Part of what makes Get In The Sea work is Andy’s perspective as a non-southerner able to spot and highlight things that, to many Londoners, for example, might seem normal. His subjects range from the odd to the outrageous, with common targets including hipsters and anything deemed to be infantile. The one rule is that he doesn’t pick on those who don’t deserve it, focusing on those in power and attention-seekers.

“It’s anything that sort of provokes a gut reaction, a revulsion almost,” says Andy. “Hipster nonsense like the cereal café that appeared in London and anything to do with beards, like beard oil and a beard bib. Also pop-up restaurants – there was one called Come Fry With Me which was an aviation-themed chip restaurant and the staff wore air hostess uniforms. It was almost as if they came up with the name first and tried to shoehorn the restaurant into it.

“One of the other recurring themes is infantilisation – companies which have offices with ball pool rooms and a park in Hackney that closed down for the day to children so they could have an adults-only day. It’s this generation that’s growing up now that doesn’t seem to want to let go of their childhood, for whatever reason. I don’t know whether that’s because we’re living in quite dark times.”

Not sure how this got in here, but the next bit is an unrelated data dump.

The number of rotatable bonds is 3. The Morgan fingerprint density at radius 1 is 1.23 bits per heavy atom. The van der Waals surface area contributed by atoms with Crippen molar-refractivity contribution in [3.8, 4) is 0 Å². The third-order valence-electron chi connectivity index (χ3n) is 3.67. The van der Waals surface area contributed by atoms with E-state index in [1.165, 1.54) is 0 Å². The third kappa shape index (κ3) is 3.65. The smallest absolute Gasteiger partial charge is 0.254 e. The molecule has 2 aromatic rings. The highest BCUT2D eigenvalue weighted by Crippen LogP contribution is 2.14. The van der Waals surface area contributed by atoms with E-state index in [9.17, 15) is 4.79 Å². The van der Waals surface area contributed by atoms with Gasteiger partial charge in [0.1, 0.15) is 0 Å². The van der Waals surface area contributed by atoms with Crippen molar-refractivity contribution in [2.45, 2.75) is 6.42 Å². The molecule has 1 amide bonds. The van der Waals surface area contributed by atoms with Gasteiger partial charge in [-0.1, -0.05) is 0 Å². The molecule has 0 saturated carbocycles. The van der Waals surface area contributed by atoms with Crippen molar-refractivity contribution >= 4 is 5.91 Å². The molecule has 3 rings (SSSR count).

Having embarked on Get In The Sea as just a “punt” among many, Andy soon realised that he had struck a chord. He now has 350,000 followers on Twitter and Facebook combined and is inundated with suggestions for what should be despatched seaward. After just three months, he was approached by Penguin and has written a book based on the original Twitter feed, with Andy’s outpourings the sole content.

Though sales haven’t quite gone through the roof, it’s doing respectably enough, with four-and-a-half out of five stars on Amazon and endorsements from comedians Bob Mortimer, who hails from Middlesbrough and with whom Andy works on the podcast Athletico Mince, and Kathy Burke, whom he befriended on Twitter. Critics have compared him with the TV personality Karl Pilkington, also known for being blunt and northern, and Andy wouldn’t mind treading a similar path. “I would love to be a couple of quid behind it,” he laughs. “It would be great to do some TV stuff.”

In the meantime, he has the book to promote, with forthcoming readings at The Stand Comedy Club in Newcastle, on August 23, and Kings Place, in London, later in the year. Andy, who once Tweeted in the guise of Princess Diana and ghost-wrote the autobiography of the monkey from the PG Tips ads, describes his career as “swinging from the jungle from vine to vine and hoping something will come along”. At the moment, he has all his fingers crossed. “It’s just all going nuts at the minute,” he says. “It’s great. I can’t complain at all.”

Get In The Sea!: An Apoplectic Guide to Modern Life by Andy Dawson (Penguin, £9.99)